At the 1957 Geneva Motor Show the replacement for the legendary and highly successful Lancia Aurelia was revealed. Named the Flaminia, after a famous Roman road (just as the Aurelia and the Appia had been), it made a profound impression on the automotive world, with its good looks and with Lancia’s traditional quirky and interesting engineering.
The Flaminia body design set the stylistic benchmark for saloon cars for years to come and is perhaps Pininfarina’s most influential work of the era. The rakish Touring GT was a two-seater, with only a carpeted shelf behind the seats.
In 1963, to provide 2+2 seating capability, Touring introduced the GTL on a lengthened platform. The 2,520-mm wheelbase of the GT was lengthened by 80 mm, although the overall length increased only 30 mm. More dramatic was the 70-mm increase in height, which lends the GTL an airier greenhouse. Equipped with the desirable triple-carburettor (3C) engine, this Touring-bodied Flaminia 2.8-litre GT is one of only 300 of its type produced.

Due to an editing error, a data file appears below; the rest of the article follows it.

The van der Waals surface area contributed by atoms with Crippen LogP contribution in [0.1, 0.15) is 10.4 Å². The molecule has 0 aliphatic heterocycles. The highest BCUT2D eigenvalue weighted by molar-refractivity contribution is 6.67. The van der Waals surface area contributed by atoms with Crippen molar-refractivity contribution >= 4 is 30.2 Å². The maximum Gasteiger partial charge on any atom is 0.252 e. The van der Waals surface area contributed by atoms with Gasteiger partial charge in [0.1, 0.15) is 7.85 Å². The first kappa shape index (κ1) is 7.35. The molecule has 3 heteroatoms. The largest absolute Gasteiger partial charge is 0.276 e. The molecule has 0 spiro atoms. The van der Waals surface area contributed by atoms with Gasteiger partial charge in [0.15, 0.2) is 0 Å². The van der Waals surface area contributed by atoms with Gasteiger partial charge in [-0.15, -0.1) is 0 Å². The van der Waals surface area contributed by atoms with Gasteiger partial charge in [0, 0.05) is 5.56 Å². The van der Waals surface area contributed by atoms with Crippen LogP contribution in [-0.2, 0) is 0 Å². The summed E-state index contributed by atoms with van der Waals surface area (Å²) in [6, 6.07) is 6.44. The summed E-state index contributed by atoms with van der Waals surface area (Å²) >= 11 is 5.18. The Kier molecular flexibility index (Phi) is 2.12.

This stunning example of the Flaminia 3C was completely rebuilt and refurbished by its previous long term owners and presents superbly. Its full alloy 2.8-litre V6 engine is fed by 3 twin-choke Weber carburettors and will produce over 150bhp. The Superleggera body on this car is in an excellent condition having been completely restored a few years ago and here is a comprehensive file of works carried out including many bills from Lancia specialists Omicron for thousands of pounds.
In comparison to the other notable 1960’s Superleggara-bodied cars, the charming Flaminia easily holds its own and can sit alongside the Maserati’s and Aston’s of the period easily. The real attraction is that you can gain entry to this exclusive club for a fraction of the price of the other marques without compromising on quality and looks. This is surely a car worth closer inspection and a safe bet for the future too.